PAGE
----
Quebec protest benefit cd is a gas

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By Colin Hunter

Ever since Elvis first waggled his hips on national television, young idealists have clung to the nation that rock and roll has the power to change the world. Most of the time, sadly, they’ve been wrong. But the makers of gased, a two-disc compilation released last Tuesday on RAM Recordings, are determined to change that.

The gased – an acronym for governments accountable to society and citizens = democracy – is a benefit album. Now, before you begin conjuring terrifying visions of a studio crammed with pop idols holding hands and crooning We Are the World for – gasp! – Tears Are Not Enough, consider this: the proceeds from from the gased will help pay legal defense fees for protesters arrested during last April’s Summit of the Americas in Quebec City. What’s more, the music is really good.

A little history: at April’s summit, world leaders gathered to negotiate the initiation of the Free Trade Area of the Americas, the world’s largest free trade zone. While governments and big businesses extolled the plan’s economic benefits, opponents saw it as a human rights and environmental disaster waiting to happen. So they gathered in protest. A fence was put up to keep protesters away from the proceedings. Then things got nasty. When protesters toppled the fence, riot police were dispatched, rubber bullets were shot, tear gas was unleashed and 463 people were arrested.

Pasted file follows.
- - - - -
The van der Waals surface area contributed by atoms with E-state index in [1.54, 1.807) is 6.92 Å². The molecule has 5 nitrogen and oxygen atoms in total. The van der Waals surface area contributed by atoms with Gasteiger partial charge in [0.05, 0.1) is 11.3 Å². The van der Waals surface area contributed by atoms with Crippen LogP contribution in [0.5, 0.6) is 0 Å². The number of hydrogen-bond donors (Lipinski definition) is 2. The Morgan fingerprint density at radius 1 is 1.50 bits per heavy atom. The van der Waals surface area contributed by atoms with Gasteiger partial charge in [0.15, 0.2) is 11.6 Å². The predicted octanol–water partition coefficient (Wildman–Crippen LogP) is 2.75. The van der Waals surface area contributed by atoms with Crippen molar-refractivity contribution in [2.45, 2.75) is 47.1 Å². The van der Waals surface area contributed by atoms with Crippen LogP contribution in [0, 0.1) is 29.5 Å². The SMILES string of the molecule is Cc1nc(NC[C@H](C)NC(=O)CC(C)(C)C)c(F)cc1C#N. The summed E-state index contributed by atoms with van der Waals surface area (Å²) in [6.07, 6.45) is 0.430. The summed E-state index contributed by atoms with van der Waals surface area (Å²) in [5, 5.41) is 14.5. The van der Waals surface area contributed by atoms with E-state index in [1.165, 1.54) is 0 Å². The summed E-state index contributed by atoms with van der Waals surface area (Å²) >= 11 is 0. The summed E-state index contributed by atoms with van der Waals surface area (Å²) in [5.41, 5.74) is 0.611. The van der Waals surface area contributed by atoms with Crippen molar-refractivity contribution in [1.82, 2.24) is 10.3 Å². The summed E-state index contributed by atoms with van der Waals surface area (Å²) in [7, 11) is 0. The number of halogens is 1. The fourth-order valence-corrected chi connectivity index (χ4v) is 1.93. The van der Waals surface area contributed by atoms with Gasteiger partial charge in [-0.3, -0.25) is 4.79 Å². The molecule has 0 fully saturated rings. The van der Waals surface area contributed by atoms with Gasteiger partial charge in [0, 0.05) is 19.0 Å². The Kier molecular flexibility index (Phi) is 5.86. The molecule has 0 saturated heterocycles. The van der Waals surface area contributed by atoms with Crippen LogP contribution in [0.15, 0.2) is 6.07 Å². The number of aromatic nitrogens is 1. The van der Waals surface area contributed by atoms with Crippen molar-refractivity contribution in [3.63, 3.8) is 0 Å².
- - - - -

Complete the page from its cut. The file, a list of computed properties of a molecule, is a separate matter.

Enter gased. Conceived by musicians Chris Brown and Sarah Hammer and featuring contributions from some of North America’s top musical acts, the album aims to send a strong message to the powers that be: the voices of protest will not be silenced. The more copies sold, the stronger the message.

To sell copies, an album needs to have lots of good songs (or some really bad songs performed by a really cute boy band). Thankfully, gased features over two hours of great music, none of which is performed by boy bands.

The contributors include Ani Difranco, The Tragically Hip, DJ Serious, Propaghandi, The Rheostatics, and The Barenaked Ladies. Every contemporary musical style imaginable – from folk to hip hop, jazz to punk and spoken word – is burned onto the discs. There is even an audio lesson in global economics and biodiversity from Canada’s guru of green, David Suzuki and insightful liner notes by author/activist/habitual-boatrocker Naomi Klein and her partner, Avi Lewis.

Lyrically, almost all of the songs reflect the album’s political mandate, but most are so catchy and melodic that you might find yourself tapping your toes in glee rather than pumping your fist in civil disobedience.

It should be said that gased, like most compilation albums, can be a hit or-miss affair. With so many styles showcased by so many artists (there are over 30), there are bound to be some tracks that don’t tickle your fancy. But if you can’t find at least 15 songs you really dig, you’re probably in dire need of some taste. With all that music for a mere 20 dollars, buying gased is a charitable donation you can afford to make.

Good music, good cause, good God – maybe rock and roll can change the world.

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